The third-generation Kia Optima that made its debut five years ago was a game changer for Kia. It proved the Korean company has come of age and is capable of producing world-class, not to mention stylish vehicles, at a reasonable price.
It had good refinement, plenty of standard equipment and most of all, reliability and industry-leading warranty.
The latest, fourth-generation model burst onto the world stage at the 2015 New York Auto Show. Available as a two model range locally ($34,490 Si and $43,990 GT) each with its own powerplant, they promise to improve upon their forebear. Kia even went as far as describing the all-new models as “another giant step forward”.
On first acquaintance, it’s hard to disagree.
The 2016 Kia Optima has that premium, progressive look that just a few years ago, fuelled Audi’s spectacular rise as a premium carmaker.
It’s also no coincidence they share some styling traits, as Kia’s design head honcho is none other than the now famed, Peter Schreyer, who spent the formative years of his career at Audi.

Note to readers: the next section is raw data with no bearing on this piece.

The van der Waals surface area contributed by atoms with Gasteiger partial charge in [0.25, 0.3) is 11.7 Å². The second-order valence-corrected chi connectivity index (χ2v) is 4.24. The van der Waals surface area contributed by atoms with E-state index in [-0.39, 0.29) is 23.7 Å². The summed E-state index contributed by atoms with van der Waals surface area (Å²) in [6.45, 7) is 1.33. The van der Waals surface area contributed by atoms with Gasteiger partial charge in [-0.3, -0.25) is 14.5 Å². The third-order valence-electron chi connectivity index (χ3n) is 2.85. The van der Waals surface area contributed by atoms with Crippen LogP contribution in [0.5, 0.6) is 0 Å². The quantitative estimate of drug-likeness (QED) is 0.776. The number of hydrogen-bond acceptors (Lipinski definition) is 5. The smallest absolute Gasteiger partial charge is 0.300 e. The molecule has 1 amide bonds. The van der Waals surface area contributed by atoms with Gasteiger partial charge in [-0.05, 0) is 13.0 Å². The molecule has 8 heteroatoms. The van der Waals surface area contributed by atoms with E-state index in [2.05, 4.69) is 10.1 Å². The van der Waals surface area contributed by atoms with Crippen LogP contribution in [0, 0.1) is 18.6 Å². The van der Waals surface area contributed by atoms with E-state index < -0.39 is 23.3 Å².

While the new Optima’s evolutionary design may look familiar, its surfacing detail is more contemporary. There are sharper bodylines and creases, and a more elongated silhouette.
Kia’s now trademark ‘tiger-nose’ grille sits proudly at the front, flanked by a pair of longer, wider, wrap-around headlamps. The bumper swells into bold right angles around the front fog lamps, adding greater volume to the lower part of the front fascia to give the new sedan a wider look.
Side on, the glass area maintains the raked A-pillar and sweeping C-pillar that define the Optima’s sports-sedan appearance.
The classy LED taillights on our GT test car sports modern light signature for a premium look at night, while the Optima’s spoiler-shaped boot lid and diffuser equipped rear bumper further reinforces the car’s sporty look.
The new model is marginally longer, taller and wider than its predecessor, with a 2,805mm wheelbase that is 10mm longer than before.
Together with clever packaging, the interior is roomier. Rear seat passenger now enjoy 25mm more legroom, while shoulder room has grown for all passengers, with those at the front gaining an extra 20mm and those at the rear benefitting from an extra 17mm. Headroom has also improved all round.